Melges 32: State of the Union
Published on February 24th, 2014
The Melges 32 class is starting the year off with its three event Winter Circuit. The first stop was Key West Race Week in January, with the next two events in Miami on February 28-March 2 and April 4-6.
With the class eager to build momentum toward its 2014 World Championship in Miami on December 1-7, Scuttlebutt checked in with newly appointed Class President Jason Carroll for an update…
How long have you been in the class?
My first event was in a chartered boat in Newport in 2007. I ended up buying that boat and have been fairly active every year since.
How would you best describe the class to someone who had never heard of it?
It’s a highly-competitive international class with teams and events concentrated in the Eastern US and Italy, but not exclusively. The boat’s a blast to sail but takes some commitment to sail well, the events are always in fun locations, and I’ve made some friends for life during my time in the class.
Do you have any specific goals as Class President?
This class is among the most competitive out there, and I’d like to do what I can to help keep it fun for all the owners. Having spent some time sailing in other classes, one thing I’d like to improve in the Melges 32 class is communication among owners. At the end of the day, many of us are here to compete at a high level, but we also want to have a fun time — for most of us this is a break from our day jobs!
Also, I’d like to make the class more welcoming to newcomers through a combination of helping people get up to speed quickly with sail selection and boat setup, as well as making sure new owners and their teams meet the rest of the class and have a very enjoyable first event.
Is the class growing, holding, or shrinking?
If you look at attendance at recent events over the past several years, you’d have no choice but to observe that the class has shrunk, particularly in North America, over the past few years. I believe that’s an easily reversible trend, and already we’re seeing renewed interest in the North American fleet to get involved in the 2014 season, and in addition to getting owners excited that took 2013 off, we’re seeing some new teams either buy boats or line up charters for events in 2014.
Are there any trends/attributes that are strengthening the class? Are there any that are challenging the class?
I’d like to think that a trend that we’re in the process of setting is getting owners more involved with setting the class schedule and atmosphere. I’d like to encourage a mindset among the teams of helping out others in the fleet. One of the biggest challenges that the class has for growth is that people view it as an intimidating class to join both from a cost and talent/knowledge base perspective. I’d like current class members (myself included) to start doing more to help newcomers navigate these challenges.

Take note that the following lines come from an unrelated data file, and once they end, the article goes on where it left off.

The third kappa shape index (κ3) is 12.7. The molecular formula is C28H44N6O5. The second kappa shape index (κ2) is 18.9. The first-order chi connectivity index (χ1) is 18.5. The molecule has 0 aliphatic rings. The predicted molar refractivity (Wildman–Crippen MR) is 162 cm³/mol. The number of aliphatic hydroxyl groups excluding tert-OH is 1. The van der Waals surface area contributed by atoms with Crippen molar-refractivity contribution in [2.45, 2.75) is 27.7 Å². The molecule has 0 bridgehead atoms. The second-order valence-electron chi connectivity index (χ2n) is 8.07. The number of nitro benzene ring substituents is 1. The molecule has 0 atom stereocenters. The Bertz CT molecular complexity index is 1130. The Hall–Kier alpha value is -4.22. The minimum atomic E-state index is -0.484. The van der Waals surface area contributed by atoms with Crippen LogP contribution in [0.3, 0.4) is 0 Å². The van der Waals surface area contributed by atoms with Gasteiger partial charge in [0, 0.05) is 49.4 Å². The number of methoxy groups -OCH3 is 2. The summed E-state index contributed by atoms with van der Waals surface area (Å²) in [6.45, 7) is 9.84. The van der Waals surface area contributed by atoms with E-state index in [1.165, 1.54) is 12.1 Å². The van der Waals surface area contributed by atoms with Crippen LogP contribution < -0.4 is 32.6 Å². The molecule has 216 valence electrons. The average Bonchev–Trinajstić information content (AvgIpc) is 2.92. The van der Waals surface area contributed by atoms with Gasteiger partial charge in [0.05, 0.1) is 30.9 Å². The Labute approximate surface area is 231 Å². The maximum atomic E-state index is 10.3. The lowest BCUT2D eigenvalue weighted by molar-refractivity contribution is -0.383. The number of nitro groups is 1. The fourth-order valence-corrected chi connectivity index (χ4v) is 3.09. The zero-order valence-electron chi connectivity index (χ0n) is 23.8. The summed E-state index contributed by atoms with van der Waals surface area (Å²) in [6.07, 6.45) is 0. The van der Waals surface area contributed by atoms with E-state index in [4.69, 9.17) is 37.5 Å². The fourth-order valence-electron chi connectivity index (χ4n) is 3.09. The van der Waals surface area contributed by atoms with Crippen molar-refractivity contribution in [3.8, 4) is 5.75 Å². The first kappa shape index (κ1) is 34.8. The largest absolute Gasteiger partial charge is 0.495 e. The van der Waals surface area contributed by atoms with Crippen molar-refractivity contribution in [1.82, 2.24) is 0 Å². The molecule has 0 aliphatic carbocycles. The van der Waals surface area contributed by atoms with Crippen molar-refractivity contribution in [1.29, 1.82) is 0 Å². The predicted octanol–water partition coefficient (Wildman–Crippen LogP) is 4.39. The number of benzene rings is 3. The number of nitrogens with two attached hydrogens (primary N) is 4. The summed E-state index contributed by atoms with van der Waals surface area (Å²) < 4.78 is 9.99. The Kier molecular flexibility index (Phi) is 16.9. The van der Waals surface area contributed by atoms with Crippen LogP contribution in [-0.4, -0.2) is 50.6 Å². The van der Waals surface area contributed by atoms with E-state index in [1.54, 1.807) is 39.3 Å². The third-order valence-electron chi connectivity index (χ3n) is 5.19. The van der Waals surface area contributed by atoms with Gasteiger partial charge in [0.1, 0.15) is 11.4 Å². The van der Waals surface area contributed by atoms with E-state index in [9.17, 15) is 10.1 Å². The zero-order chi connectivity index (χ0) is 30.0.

Participation for the class at Key West Race Week has dropped steadily for the last three editions (along with a couple other classes). To what do you attribute the decrease?
I know many people see Key West as one of the premiere events in North America every winter. As much fun as I’ve had the few times I’ve raced in it, I haven’t been for several years because it’s a big time commitment. To do Key West properly you’re effectively away and practicing or racing for 7 or 8 days.
The rest of our regattas take up 4 or 5 days of a team’s time. I suspect that most teams are willing to give up 7 or 8 days for their class’s World Championship, but few teams are willing to do that during the regular season.
My other theory is that if your team’s focus for the season is on the World Championship, which for us is almost always in the fall (and this year is in December), you want to focus your efforts on sharpening your skills in the month or two prior to Worlds, not 11 months before Worlds.
What is the North American race schedule and event style that class members are looking for?
From talking to owners, it seems like the majority would like to see our travel schedule simplified. Working out logistics for eight people and a boat or two is no small feat, and it becomes easier and less costly if owners don’t have to tackle as many different locations every year. This year we’re focused on two primary locations for all the North American events: Miami for the winter event and Newport for the summer events.
For those owners who do want greater adventure, I highly recommend chartering a boat for an event in Europe. The other thing the class is going to try to do better is map out our event schedule a little farther in advance.
The grand prix end of the sport seems to be a shrinking niche. Is this a concern for the class?
The trend in sailing for the past few years is that people are turning toward classes that are logistically simpler to compete in. The Melges 20, the J/70 and the Viper 640 (I can’t help but include the Viper since I’m an owner…) fleets have all grown a lot in the past several years, and you see many teams moving from larger boats to these smaller sportboats. I don’t think the competition is any less fierce; there’s just been a trend to compete in a different arena.
So I can’t speak for other classes, but I know you can be highly, highly competitive in the Melges 32 class without having a huge budget. The challenge for our class is to convince new potential teams that this is true. So for those of you reading this and looking for a 30foot-ish really fast and really fun boat that races in awesome venues, give me a shout. Either myself, or someone on my team, would be happy to tell you more about the class, answer questions and help you line up a charter or a fill in some slots on your team if you want to show up at an event for a test-run.